Follow these steps to eliminate ear mites in your cat:
Ear mite infestation leads to severe discomfort and irritation. Cats in particular may injure their ears with excessive scratching.
Mites are tiny, barely visible to the naked eye. They chow down on the wax and oils in kitty's ears. Though the mites themselves are hard to see, what you can see is, well… mite poop. They leave behind dark debris that looks something like sticky coffee grounds. If it gets bad enough, the mite infestation may completely clog the ear canal with debris, and/or lead to ear inflammation or infection. With some cats, you may notice excessive exterior ear grooming, leading to hair loss on the back of the ears.
There are currently several prescription products available that reliably eradicate an ear mite infection with one single use, though a thorough ear cleaning is still needed to remove the wax and debris from the ear. These may be applied directly in the ear or to the pet's skin behind the shoulders.
Left untreated, ear mites can spread between dogs and cats.
Cats catch ear mites from other cats.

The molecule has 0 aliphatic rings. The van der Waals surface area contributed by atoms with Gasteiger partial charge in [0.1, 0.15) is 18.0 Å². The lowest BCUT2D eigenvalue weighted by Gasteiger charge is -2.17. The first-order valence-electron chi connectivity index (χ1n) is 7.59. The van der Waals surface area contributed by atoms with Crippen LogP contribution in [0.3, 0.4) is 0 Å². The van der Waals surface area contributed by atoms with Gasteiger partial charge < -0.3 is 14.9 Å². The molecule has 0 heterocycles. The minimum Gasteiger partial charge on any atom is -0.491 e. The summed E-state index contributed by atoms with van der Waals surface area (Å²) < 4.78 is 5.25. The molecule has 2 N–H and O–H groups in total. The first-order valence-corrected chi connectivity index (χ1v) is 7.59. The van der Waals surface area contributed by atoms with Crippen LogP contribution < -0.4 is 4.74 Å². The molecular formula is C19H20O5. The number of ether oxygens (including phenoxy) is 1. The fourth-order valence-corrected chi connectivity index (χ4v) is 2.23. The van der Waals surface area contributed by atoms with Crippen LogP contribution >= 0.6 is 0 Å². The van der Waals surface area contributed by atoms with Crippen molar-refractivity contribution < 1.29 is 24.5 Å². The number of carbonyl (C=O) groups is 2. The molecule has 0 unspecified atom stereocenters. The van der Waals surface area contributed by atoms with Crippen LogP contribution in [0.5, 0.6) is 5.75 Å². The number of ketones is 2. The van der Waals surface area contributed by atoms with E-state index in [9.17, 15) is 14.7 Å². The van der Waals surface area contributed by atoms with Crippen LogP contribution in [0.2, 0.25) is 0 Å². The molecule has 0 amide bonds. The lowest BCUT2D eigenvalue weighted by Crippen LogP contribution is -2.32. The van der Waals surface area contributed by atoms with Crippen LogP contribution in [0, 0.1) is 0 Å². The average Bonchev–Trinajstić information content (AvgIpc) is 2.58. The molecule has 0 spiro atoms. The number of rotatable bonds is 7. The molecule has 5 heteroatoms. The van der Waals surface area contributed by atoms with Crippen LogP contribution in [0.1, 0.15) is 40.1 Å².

Over the counter products like and are topical medications applied to your pet's ear to clear up ear mites. Treating ear mites brings your pet immense relief from the irritation of having an 8-legged mite crawling and reproducing in their ears. Not only can your pet hear the mite and feel it moving, but your pet is also in pain because mites cause itching, inflammation, and secondary bacterial infection. Product solutions and liquids can kill ear mites only when the medication reaches the ear mite. To help the products work effectively you will need to remove the discharge and debris in your pet's ears. Removal is best done using a cotton swab with a rolling lifting motion. Discard the cotton swabs as soon as they pick up some debris so the material doesn't fall off the swab and back into the ear. Plan on using at least a dozen swabs. Take care not to pack the discharge deeper into the canal.In addition, and are prescription medications applied to the skin on the back that treats ear mites as well as heartworm, fleas, and some intestinal worms. Ear mites in dogs and ear mites in cats are tiny little creatures rather like spiders. They have eight legs and live on or just under the surface of the skin. The two species of mites that cause ear infections are Otodectes and Notoedres. Otodectes infect dogs, cats, foxes and ferrets. Notoedres infect cats—usually the body and sometimes the ear. A common mite that causes skin infection and may involve areas of the head around the ears is demodex. While demodex causes skin infections around the ear, it does not cause infections in the ear canal.Ear mites can return and you may need to treat your pet more than once. Similar to fleas, ear mites lay eggs that have an extremely tough exterior, which makes it difficult to kill ear mites in one treatment. Eggs can be removed from your pet's ears or flushed out, however, most products used to treat ear mites won't kill ear mite eggs. Ear mite medications and products will generally only kill mites that have hatched. That's why most ear mite medications and products are used once, and repeated in 7 days—to give the eggs a chance to hatch out and be vulnerable to the medication. If you wait too long between treatments, though, there will be enough time for the hatched ear mite to lay more eggs. If the second medication dose is skipped, ear mites will appear to return—in truth, they never left because the eggs were not killed. Ear mites are spread by direct contact with another pet that has them or by bedding infected pets have been using. Wash bedding with hot soapy water and dry in a hot dryer. Clean the kennels. Treat the environment with a flea-type insecticide once, and repeat the application again in 2-4 weeks.